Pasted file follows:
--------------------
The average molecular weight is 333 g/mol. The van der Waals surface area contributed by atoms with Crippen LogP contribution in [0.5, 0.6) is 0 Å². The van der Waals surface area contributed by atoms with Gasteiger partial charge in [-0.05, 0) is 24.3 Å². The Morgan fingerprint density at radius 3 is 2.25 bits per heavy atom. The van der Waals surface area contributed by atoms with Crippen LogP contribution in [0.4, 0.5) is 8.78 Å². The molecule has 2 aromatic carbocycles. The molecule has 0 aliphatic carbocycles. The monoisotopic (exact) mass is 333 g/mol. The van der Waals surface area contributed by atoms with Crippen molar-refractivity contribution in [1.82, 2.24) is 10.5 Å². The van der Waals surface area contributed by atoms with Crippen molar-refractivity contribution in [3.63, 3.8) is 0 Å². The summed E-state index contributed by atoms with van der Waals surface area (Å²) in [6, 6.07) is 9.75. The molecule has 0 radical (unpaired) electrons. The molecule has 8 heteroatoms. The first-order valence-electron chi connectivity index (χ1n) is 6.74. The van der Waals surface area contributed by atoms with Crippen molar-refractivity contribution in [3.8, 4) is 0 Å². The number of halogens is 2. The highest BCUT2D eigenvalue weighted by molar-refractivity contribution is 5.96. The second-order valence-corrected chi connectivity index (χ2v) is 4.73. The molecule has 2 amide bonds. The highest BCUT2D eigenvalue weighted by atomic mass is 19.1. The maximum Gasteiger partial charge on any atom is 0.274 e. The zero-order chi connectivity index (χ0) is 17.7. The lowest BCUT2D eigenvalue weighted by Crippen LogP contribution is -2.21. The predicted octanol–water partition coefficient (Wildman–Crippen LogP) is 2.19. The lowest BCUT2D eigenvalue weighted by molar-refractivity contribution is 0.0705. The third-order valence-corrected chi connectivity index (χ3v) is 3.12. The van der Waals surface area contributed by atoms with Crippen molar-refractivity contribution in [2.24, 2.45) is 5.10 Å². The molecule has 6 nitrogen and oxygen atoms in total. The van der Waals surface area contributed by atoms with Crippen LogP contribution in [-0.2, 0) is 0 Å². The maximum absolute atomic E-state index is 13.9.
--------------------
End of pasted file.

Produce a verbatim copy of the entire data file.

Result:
The average molecular weight is 333 g/mol. The van der Waals surface area contributed by atoms with Crippen LogP contribution in [0.5, 0.6) is 0 Å². The van der Waals surface area contributed by atoms with Gasteiger partial charge in [-0.05, 0) is 24.3 Å². The Morgan fingerprint density at radius 3 is 2.25 bits per heavy atom. The van der Waals surface area contributed by atoms with Crippen LogP contribution in [0.4, 0.5) is 8.78 Å². The molecule has 2 aromatic carbocycles. The molecule has 0 aliphatic carbocycles. The monoisotopic (exact) mass is 333 g/mol. The van der Waals surface area contributed by atoms with Crippen molar-refractivity contribution in [1.82, 2.24) is 10.5 Å². The van der Waals surface area contributed by atoms with Crippen molar-refractivity contribution in [3.63, 3.8) is 0 Å². The summed E-state index contributed by atoms with van der Waals surface area (Å²) in [6, 6.07) is 9.75. The molecule has 0 radical (unpaired) electrons. The molecule has 8 heteroatoms. The first-order valence-electron chi connectivity index (χ1n) is 6.74. The van der Waals surface area contributed by atoms with Crippen molar-refractivity contribution in [3.8, 4) is 0 Å². The number of halogens is 2. The highest BCUT2D eigenvalue weighted by molar-refractivity contribution is 5.96. The second-order valence-corrected chi connectivity index (χ2v) is 4.73. The molecule has 2 amide bonds. The highest BCUT2D eigenvalue weighted by atomic mass is 19.1. The maximum Gasteiger partial charge on any atom is 0.274 e. The zero-order chi connectivity index (χ0) is 17.7. The lowest BCUT2D eigenvalue weighted by Crippen LogP contribution is -2.21. The predicted octanol–water partition coefficient (Wildman–Crippen LogP) is 2.19. The lowest BCUT2D eigenvalue weighted by molar-refractivity contribution is 0.0705. The third-order valence-corrected chi connectivity index (χ3v) is 3.12. The van der Waals surface area contributed by atoms with Crippen molar-refractivity contribution in [2.24, 2.45) is 5.10 Å². The molecule has 6 nitrogen and oxygen atoms in total. The van der Waals surface area contributed by atoms with Crippen LogP contribution in [-0.2, 0) is 0 Å². The maximum absolute atomic E-state index is 13.9.